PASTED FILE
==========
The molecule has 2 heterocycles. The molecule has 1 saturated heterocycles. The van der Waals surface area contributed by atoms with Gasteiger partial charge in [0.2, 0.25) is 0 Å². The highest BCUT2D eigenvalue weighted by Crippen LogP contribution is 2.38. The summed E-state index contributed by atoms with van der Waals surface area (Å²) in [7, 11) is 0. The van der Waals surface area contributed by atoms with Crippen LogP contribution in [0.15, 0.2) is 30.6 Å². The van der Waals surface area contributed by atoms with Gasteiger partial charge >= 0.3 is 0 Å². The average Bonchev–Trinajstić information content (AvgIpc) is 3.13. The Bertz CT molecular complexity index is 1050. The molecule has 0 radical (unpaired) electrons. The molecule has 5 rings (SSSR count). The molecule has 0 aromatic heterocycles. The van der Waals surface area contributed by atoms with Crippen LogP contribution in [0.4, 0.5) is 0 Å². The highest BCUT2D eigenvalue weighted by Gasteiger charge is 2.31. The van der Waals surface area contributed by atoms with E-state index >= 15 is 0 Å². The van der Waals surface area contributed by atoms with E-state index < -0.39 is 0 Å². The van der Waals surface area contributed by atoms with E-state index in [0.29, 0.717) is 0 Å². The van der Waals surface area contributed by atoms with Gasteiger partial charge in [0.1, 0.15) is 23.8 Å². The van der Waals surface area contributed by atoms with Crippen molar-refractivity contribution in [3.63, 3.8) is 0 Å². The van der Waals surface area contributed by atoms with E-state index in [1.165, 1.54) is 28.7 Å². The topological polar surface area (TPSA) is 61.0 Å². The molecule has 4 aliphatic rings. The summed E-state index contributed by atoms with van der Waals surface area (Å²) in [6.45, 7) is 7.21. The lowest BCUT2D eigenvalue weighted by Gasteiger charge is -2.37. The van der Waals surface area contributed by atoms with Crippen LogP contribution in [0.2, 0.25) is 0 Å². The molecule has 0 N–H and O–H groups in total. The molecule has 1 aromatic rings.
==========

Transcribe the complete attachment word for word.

The molecule has 2 heterocycles. The molecule has 1 saturated heterocycles. The van der Waals surface area contributed by atoms with Gasteiger partial charge in [0.2, 0.25) is 0 Å². The highest BCUT2D eigenvalue weighted by Crippen LogP contribution is 2.38. The summed E-state index contributed by atoms with van der Waals surface area (Å²) in [7, 11) is 0. The van der Waals surface area contributed by atoms with Crippen LogP contribution in [0.15, 0.2) is 30.6 Å². The van der Waals surface area contributed by atoms with Gasteiger partial charge >= 0.3 is 0 Å². The average Bonchev–Trinajstić information content (AvgIpc) is 3.13. The Bertz CT molecular complexity index is 1050. The molecule has 0 radical (unpaired) electrons. The molecule has 5 rings (SSSR count). The molecule has 0 aromatic heterocycles. The van der Waals surface area contributed by atoms with Crippen LogP contribution in [0.4, 0.5) is 0 Å². The highest BCUT2D eigenvalue weighted by Gasteiger charge is 2.31. The van der Waals surface area contributed by atoms with E-state index >= 15 is 0 Å². The van der Waals surface area contributed by atoms with E-state index < -0.39 is 0 Å². The van der Waals surface area contributed by atoms with E-state index in [0.29, 0.717) is 0 Å². The van der Waals surface area contributed by atoms with Gasteiger partial charge in [0.1, 0.15) is 23.8 Å². The van der Waals surface area contributed by atoms with Crippen molar-refractivity contribution in [3.63, 3.8) is 0 Å². The van der Waals surface area contributed by atoms with E-state index in [1.165, 1.54) is 28.7 Å². The topological polar surface area (TPSA) is 61.0 Å². The molecule has 4 aliphatic rings. The summed E-state index contributed by atoms with van der Waals surface area (Å²) in [6.45, 7) is 7.21. The lowest BCUT2D eigenvalue weighted by Gasteiger charge is -2.37. The van der Waals surface area contributed by atoms with Crippen LogP contribution in [0.2, 0.25) is 0 Å². The molecule has 0 N–H and O–H groups in total. The molecule has 1 aromatic rings.